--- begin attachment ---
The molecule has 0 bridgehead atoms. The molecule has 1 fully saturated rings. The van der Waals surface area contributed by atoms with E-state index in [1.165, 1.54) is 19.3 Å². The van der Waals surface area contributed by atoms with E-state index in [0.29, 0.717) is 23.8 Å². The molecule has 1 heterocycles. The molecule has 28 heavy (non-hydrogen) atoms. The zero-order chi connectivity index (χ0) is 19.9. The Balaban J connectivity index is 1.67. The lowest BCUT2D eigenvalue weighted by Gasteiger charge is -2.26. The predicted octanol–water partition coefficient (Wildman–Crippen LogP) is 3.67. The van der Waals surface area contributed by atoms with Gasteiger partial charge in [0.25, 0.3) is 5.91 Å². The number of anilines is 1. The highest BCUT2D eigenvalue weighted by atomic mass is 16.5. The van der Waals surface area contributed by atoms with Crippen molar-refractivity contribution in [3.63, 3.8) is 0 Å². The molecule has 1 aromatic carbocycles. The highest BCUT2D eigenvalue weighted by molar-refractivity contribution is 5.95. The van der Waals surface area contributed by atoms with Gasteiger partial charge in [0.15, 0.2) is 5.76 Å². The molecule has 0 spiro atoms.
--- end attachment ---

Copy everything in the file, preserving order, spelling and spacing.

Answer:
The molecule has 0 bridgehead atoms. The molecule has 1 fully saturated rings. The van der Waals surface area contributed by atoms with E-state index in [1.165, 1.54) is 19.3 Å². The van der Waals surface area contributed by atoms with E-state index in [0.29, 0.717) is 23.8 Å². The molecule has 1 heterocycles. The molecule has 28 heavy (non-hydrogen) atoms. The zero-order chi connectivity index (χ0) is 19.9. The Balaban J connectivity index is 1.67. The lowest BCUT2D eigenvalue weighted by Gasteiger charge is -2.26. The predicted octanol–water partition coefficient (Wildman–Crippen LogP) is 3.67. The van der Waals surface area contributed by atoms with Gasteiger partial charge in [0.25, 0.3) is 5.91 Å². The number of anilines is 1. The highest BCUT2D eigenvalue weighted by atomic mass is 16.5. The van der Waals surface area contributed by atoms with Crippen molar-refractivity contribution in [3.63, 3.8) is 0 Å². The molecule has 1 aromatic carbocycles. The highest BCUT2D eigenvalue weighted by molar-refractivity contribution is 5.95. The van der Waals surface area contributed by atoms with Gasteiger partial charge in [0.15, 0.2) is 5.76 Å². The molecule has 0 spiro atoms.